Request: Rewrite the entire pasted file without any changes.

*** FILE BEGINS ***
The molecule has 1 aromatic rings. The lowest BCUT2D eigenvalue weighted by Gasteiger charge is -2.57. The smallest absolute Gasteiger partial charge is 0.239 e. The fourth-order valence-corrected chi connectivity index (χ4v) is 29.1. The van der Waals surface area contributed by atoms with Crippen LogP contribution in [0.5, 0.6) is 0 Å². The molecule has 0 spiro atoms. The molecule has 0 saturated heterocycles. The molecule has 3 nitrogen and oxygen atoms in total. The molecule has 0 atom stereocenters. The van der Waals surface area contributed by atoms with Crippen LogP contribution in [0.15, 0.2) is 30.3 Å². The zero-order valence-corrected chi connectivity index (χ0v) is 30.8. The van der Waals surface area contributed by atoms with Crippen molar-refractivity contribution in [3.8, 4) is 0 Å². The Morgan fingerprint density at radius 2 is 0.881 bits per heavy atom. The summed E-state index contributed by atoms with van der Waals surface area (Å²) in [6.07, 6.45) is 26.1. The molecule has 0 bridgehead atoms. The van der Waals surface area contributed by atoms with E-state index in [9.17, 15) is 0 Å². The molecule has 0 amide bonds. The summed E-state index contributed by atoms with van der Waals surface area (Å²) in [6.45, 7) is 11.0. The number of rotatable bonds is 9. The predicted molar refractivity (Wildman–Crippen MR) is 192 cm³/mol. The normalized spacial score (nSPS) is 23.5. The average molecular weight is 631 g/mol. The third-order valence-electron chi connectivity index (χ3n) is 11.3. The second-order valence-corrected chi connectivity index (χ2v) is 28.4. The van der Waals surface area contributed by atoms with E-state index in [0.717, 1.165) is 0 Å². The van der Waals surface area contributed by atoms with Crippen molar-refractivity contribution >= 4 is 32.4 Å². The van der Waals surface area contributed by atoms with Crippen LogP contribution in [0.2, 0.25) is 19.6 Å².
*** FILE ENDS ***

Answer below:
The molecule has 1 aromatic rings. The lowest BCUT2D eigenvalue weighted by Gasteiger charge is -2.57. The smallest absolute Gasteiger partial charge is 0.239 e. The fourth-order valence-corrected chi connectivity index (χ4v) is 29.1. The van der Waals surface area contributed by atoms with Crippen LogP contribution in [0.5, 0.6) is 0 Å². The molecule has 0 spiro atoms. The molecule has 0 saturated heterocycles. The molecule has 3 nitrogen and oxygen atoms in total. The molecule has 0 atom stereocenters. The van der Waals surface area contributed by atoms with Crippen LogP contribution in [0.15, 0.2) is 30.3 Å². The zero-order valence-corrected chi connectivity index (χ0v) is 30.8. The van der Waals surface area contributed by atoms with Crippen molar-refractivity contribution in [3.8, 4) is 0 Å². The Morgan fingerprint density at radius 2 is 0.881 bits per heavy atom. The summed E-state index contributed by atoms with van der Waals surface area (Å²) in [6.07, 6.45) is 26.1. The molecule has 0 bridgehead atoms. The van der Waals surface area contributed by atoms with E-state index in [9.17, 15) is 0 Å². The molecule has 0 amide bonds. The summed E-state index contributed by atoms with van der Waals surface area (Å²) in [6.45, 7) is 11.0. The number of rotatable bonds is 9. The predicted molar refractivity (Wildman–Crippen MR) is 192 cm³/mol. The normalized spacial score (nSPS) is 23.5. The average molecular weight is 631 g/mol. The third-order valence-electron chi connectivity index (χ3n) is 11.3. The second-order valence-corrected chi connectivity index (χ2v) is 28.4. The van der Waals surface area contributed by atoms with E-state index in [0.717, 1.165) is 0 Å². The van der Waals surface area contributed by atoms with Crippen molar-refractivity contribution >= 4 is 32.4 Å². The van der Waals surface area contributed by atoms with Crippen LogP contribution in [0.2, 0.25) is 19.6 Å².